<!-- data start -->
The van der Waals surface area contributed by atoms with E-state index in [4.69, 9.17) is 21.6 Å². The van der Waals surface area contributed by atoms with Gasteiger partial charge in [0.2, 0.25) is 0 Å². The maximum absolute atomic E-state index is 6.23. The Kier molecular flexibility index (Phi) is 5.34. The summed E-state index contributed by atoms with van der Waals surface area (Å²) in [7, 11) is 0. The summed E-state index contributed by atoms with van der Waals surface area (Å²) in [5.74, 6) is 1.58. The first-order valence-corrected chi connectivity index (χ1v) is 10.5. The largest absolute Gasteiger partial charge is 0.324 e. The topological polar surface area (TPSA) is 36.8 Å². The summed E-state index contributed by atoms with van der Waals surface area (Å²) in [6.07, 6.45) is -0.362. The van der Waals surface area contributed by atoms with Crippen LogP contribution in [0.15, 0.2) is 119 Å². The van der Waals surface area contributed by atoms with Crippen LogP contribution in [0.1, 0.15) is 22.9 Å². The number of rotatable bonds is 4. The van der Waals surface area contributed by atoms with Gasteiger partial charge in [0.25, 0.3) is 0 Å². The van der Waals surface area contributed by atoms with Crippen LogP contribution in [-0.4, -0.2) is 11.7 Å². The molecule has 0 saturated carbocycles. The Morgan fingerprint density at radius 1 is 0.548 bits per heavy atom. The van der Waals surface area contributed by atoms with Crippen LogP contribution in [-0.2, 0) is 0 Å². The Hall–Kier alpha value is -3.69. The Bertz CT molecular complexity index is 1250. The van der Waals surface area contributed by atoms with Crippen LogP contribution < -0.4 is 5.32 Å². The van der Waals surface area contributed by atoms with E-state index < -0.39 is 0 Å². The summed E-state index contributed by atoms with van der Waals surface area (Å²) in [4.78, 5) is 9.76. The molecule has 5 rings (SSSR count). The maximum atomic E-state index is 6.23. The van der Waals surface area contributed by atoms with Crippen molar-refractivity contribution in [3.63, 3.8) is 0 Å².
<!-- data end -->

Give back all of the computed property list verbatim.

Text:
The van der Waals surface area contributed by atoms with E-state index in [4.69, 9.17) is 21.6 Å². The van der Waals surface area contributed by atoms with Gasteiger partial charge in [0.2, 0.25) is 0 Å². The maximum absolute atomic E-state index is 6.23. The Kier molecular flexibility index (Phi) is 5.34. The summed E-state index contributed by atoms with van der Waals surface area (Å²) in [7, 11) is 0. The summed E-state index contributed by atoms with van der Waals surface area (Å²) in [5.74, 6) is 1.58. The first-order valence-corrected chi connectivity index (χ1v) is 10.5. The largest absolute Gasteiger partial charge is 0.324 e. The topological polar surface area (TPSA) is 36.8 Å². The summed E-state index contributed by atoms with van der Waals surface area (Å²) in [6.07, 6.45) is -0.362. The van der Waals surface area contributed by atoms with Crippen LogP contribution in [0.15, 0.2) is 119 Å². The van der Waals surface area contributed by atoms with Crippen LogP contribution in [0.1, 0.15) is 22.9 Å². The number of rotatable bonds is 4. The van der Waals surface area contributed by atoms with Gasteiger partial charge in [0.25, 0.3) is 0 Å². The van der Waals surface area contributed by atoms with Crippen LogP contribution in [-0.4, -0.2) is 11.7 Å². The molecule has 0 saturated carbocycles. The Morgan fingerprint density at radius 1 is 0.548 bits per heavy atom. The van der Waals surface area contributed by atoms with Crippen LogP contribution in [-0.2, 0) is 0 Å². The Hall–Kier alpha value is -3.69. The Bertz CT molecular complexity index is 1250. The van der Waals surface area contributed by atoms with Crippen LogP contribution < -0.4 is 5.32 Å². The van der Waals surface area contributed by atoms with E-state index < -0.39 is 0 Å². The summed E-state index contributed by atoms with van der Waals surface area (Å²) in [4.78, 5) is 9.76. The molecule has 5 rings (SSSR count). The maximum atomic E-state index is 6.23. The van der Waals surface area contributed by atoms with Crippen molar-refractivity contribution in [3.63, 3.8) is 0 Å².